By Patricia Beech – Ripley Bee
It took an Adams County jury in the Arthur D. Moman murder trial less than two hours to render a guilty verdict on Thursday, March 31.
Moman was found guilty of murdering Ricky L. Francis in February of 2015. On Wednesday, Moman took the stand in his own defense. Calling the state’s eyewitnesses liars, he denied that he intended to kill Mr. Francis. “I didn’t want to kill him,” Moman told the court. “He was my friend.”
Assistant Prosecutor Kris Blanton cross examined Moman. Holding autopsy photos inches from his face, he asked, “Is this how you treat a friend Mr. Moman, is this how you treat a friend?” The defense’s case rested on the testimony of a forensic expert who determined that none of the stab wounds Moman inflicted were fatal. Francis died from blood loss.
Following the guilty verdict several of the victim’s family members addressed the court and Moman.
Robin Francis, brother of the victim, said, “My brother was 32 years old, he had his whole life ahead of him. The last fourteen months have been really hard on my family. I kept wondering what’s taking so long, but now I see, and I have a greater respect for the court system and the law. It’s been painful, no one deserves to have their life taken like that.” The victim’s mother, Barbara Smith, said, “My son didn’t deserve what happened to him. He (Moman) has taken my life, and left four children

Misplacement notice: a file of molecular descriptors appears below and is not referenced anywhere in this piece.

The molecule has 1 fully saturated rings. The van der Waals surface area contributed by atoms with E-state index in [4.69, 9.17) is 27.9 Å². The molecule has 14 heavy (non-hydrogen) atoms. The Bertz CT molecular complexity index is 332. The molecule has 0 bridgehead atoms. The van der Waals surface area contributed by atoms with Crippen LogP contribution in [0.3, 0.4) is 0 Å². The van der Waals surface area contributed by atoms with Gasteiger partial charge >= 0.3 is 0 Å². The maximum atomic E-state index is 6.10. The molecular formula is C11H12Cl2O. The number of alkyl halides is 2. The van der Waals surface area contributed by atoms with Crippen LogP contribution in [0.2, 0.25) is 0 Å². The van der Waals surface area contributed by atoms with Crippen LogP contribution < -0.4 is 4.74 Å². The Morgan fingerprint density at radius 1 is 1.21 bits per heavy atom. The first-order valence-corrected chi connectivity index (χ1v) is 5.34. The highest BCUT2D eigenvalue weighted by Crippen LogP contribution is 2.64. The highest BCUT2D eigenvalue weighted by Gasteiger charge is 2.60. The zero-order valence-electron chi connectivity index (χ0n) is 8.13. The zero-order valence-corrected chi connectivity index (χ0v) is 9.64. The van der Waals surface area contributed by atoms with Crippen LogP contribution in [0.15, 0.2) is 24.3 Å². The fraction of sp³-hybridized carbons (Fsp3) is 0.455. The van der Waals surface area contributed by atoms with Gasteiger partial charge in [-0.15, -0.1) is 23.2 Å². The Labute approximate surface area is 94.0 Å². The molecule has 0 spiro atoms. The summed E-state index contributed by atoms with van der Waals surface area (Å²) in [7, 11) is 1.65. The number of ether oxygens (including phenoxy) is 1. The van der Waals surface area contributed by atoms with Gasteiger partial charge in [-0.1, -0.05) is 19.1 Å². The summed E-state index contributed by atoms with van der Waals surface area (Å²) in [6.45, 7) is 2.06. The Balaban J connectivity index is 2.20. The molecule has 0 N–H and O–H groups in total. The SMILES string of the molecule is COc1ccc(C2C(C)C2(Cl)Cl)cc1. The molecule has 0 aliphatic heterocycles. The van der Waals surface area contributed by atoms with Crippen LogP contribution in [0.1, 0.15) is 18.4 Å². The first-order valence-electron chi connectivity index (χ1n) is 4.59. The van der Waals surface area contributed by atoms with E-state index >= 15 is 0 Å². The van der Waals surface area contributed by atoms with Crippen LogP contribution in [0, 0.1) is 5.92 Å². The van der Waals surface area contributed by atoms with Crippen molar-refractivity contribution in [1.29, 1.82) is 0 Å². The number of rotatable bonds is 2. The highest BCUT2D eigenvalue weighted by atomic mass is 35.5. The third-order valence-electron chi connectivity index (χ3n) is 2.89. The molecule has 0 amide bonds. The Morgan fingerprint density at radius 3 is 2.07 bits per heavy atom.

without a father.”
Trista Russell, mother of two of Francis’ children said, “Ricky was a good man, he didn’t deserve what happened to him. He had a wonderful life ahead of him with kids who needed him. No one should ever have to explain to their children why they’ll never see they’re daddy again.”
Moman stood before the court in shackles and apologized to the victim’s family, calling Mr. Francis his friend, and saying, “He didn’t deserve what happened to him. I’ll spend the rest of my life in prison for what I’ve done. Please forgive me. I can’t imagine the pain you’re going through.”
Judge Brett Spencer sentenced Moman to 15 years to life, and informed him of his appellate rights, “I can’t say I’m surprised that you’ve come to this point,” Spencer told him. Moman responded by insulting his legal team, the prosecutor’s office, and Judge Spencer’s court.
I surely don’t need no appeal done in this court, I’ve seen the way justice is done in this court. Jehovah’s going to take care of this,” Moman said. “I have no confidence in this system, you have attorneys who
coach you into doing something, into working with the prosecutors, they’re supposed to work for the defendant, they don’t do that, I seen this, I have no trust in this court at all.” The normally cordial tone of the Spencer court room shifted somewhat as the Judge informed Moman, “I have asked the Adams County Sheriff’s
Department if they could expeditiously, and that means as soon as possible, remove you to prison, and I intend for that to happen tomorrow morning.”